Gran Torino
Warner Bros
At Quality 16 and Showcase

Courtesy of Warner Bros.

4.5 out of 5 Stars

Even people with little to no exposure to Clint Eastwood know that “Dirty Harry” and “The Good, The Bad & The Ugly” are macho, gunslinging classics. But how many people really understand Eastwood beyond his trademark 1970s-era action flicks?

Upon first glance, it seems “Gran Torino” mocks more than forty years of Eastwood’s macho movies. In the film, he plays 78-year-old Walt Kowalski, an old curmudgeon who wields a shotgun and growls at minority gangsters to “get off (his) lawn.” Is old Clint just going for laughs? Or maybe he’s just attempting to terrify viewers with his stereotypical masculinity. “Gran Torino seems to beg both laughter and terror, and that’s probably what Eastwood was going for.

“Gran Torino” is one of Eastwood’s most complicated, self-reflective and engrossing films. A melding of the traditional and the progressive in terms of filmmaking and screenwriting, “Torino” is an amazing apex for Eastwood. Along with “Milk,” it is one of the great American films of 2008.

Ostensibly, the character Walt is a racist old sonuvabitch. He’s a veteran of the Korean War, a Ford Motor Co. retiree and a recent widower. To his disappointment, his son sells foreign cars, his grandkids have no decency and he’s newly surrounded by Asian neighbors. So, unsurprisingly, Walt’s a grumpy old man.

But when a Hmong teen named Thao (newcomer Bee Vang) is dared to steal Walt’s prized green Ford Gran Torino, everything begins to change for Walt. What begins as satire turns into a culture clash.

After nearly shooting Thao during the attempted car theft, Walt later saves him from the gang that provoked Thao to steal the Torino in the first place. In a strange twist of fate, Walt later befriends Thao and becomes a mentor and protector for the young man, his sister and his family. In turn, Walt begins to learn about the Hmong culture, and more importantly, he starts to change. Sure, he fights with his priest, his barber and his own health, but by interacting with Thao and his family, Walt reorganizes himself for the better.

Walt later teaches Thao the value of good, old-fashioned craftsmanship and courtesy, which are refreshingly simple themes throughout the film. But Thao’s earnestness and sincerity teach Walt about the need to confide in others and not judge people simply by their race or age. The themes may superficially feel redundant, but placed in a realistic 21st century context, they feel new again.

Eventually, tensions escalate between Walt and the Asian gang. All the while, Walt does everything he can to teach Thao what it means to be a man. The film speeds up to a heartbreaking climax. “Gran Torino” showcases Eastwood’s in his supposed last acting role, and naturally it offers a certain kind of closure. But the conclusion is more rich and rewarding than could ever be expected.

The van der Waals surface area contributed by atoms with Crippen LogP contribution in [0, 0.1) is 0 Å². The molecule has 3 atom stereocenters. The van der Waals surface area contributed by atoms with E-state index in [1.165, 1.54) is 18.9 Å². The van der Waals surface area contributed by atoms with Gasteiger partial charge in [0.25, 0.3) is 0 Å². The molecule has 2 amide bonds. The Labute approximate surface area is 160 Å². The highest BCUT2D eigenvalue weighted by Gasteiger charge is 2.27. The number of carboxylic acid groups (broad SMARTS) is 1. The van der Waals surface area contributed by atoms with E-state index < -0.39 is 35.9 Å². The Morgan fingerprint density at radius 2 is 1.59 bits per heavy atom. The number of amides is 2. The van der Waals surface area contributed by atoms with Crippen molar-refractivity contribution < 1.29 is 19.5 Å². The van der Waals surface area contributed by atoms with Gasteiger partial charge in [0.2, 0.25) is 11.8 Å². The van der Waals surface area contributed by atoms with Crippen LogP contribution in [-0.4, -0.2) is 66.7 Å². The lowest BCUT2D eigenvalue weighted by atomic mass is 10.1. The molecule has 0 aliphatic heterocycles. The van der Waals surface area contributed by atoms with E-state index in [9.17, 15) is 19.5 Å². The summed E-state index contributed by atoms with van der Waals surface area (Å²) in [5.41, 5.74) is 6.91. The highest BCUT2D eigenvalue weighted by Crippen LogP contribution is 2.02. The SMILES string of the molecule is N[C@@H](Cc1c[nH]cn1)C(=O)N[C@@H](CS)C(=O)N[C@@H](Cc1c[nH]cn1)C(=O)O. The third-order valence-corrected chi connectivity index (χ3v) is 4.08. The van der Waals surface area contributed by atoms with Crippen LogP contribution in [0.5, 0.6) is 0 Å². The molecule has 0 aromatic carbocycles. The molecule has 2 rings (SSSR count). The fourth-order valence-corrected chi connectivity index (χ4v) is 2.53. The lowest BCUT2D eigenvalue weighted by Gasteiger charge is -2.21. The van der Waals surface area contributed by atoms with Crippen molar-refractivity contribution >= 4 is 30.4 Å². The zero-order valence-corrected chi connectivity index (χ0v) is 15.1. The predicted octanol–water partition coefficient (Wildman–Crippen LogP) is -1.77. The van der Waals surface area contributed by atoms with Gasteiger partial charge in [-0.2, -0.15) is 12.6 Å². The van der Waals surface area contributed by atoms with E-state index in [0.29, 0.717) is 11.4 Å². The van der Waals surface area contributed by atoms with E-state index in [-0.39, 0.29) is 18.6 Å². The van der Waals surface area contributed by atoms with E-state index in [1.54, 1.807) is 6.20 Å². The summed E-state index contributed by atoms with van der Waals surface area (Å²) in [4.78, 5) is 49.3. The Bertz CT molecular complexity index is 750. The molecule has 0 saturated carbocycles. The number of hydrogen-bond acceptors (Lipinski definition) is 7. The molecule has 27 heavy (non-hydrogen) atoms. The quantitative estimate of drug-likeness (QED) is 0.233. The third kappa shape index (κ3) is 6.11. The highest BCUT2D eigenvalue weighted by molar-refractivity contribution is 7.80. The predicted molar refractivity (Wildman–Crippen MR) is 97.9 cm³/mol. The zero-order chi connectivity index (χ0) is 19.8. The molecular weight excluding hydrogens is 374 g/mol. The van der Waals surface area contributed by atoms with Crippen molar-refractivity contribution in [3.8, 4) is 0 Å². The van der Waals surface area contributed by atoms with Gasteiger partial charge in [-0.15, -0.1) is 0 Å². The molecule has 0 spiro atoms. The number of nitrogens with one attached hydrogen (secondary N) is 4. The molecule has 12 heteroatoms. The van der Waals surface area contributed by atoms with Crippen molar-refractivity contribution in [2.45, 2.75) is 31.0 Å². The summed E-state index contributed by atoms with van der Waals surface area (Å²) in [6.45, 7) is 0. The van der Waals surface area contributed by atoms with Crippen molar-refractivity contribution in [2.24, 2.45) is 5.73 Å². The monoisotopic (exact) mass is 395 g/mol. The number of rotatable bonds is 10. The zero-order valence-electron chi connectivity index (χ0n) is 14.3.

Walt never connected with his own sons, and his transference is clear and fair. What does it mean to be a man? Who the hell knows? But by its ending, “Gran Torino” communicates all the right ideas about living a complete life.

Still, it’s a crowd-pleaser at its core; a film made for people to laugh and cheer with. Newcomer Nick Schenk’s screenplay has great heart and ideas, and Eastwood gives everything perfect life in a way only he can.

Legendary screenwriter William Goldman (“Butch Cassidy and the Sundance Kid,” “Absolute Power”) once wrote about how genuine and lasting Clint Eastwood is, and he’s absolutely right. Goldman stated something to the effect of: Eastwood is better, truer and taller than any actor out there. Stallones and Costners may rise and fall, but Eastwood has directed and performed better than any other Hollywood star. With that in mind, “Gran Torino” could be the sunset of a long and fruitful age of film.

Eastwood may always be regarded as the gun-toting American with the trademark rasp and glint. But in the wake of “Gran Torino,” all of his movies may be met with a new appreciation. Eastwood daringly acts his own age in “Torino,” and in the film he puts his entire career in perspective. The film works so well because it’s a parody, a serious drama and a high-minded personal reflection all at once.

After seeing “Gran Torino,” audiences might finally believe that Eastwood is more self-conscious than he shows about the works with which he has been involved. When he was making the “Dirty Harry” films, the left demonized him as the patron saint of lawless violence. Yet, watching “Harry” flicks after “Torino” reveals a richer context. They depict a man with an opinion who knew that by escalating the grandiosity of each film, people would see the fallible qualities of stoic masculinity.

Yeah, Walt flexes his rifle with a case of Pabst, but his journey is as lovable as it is laughable. “Gran Torino” is Clint Eastwood, more skilled and aware than he’s ever been. And we may finally, actually understand him. Like the man who directed and starred in it, and the car that gave it its title the film is an American classic.

Leave a comment

Your email address will not be published. Required fields are marked *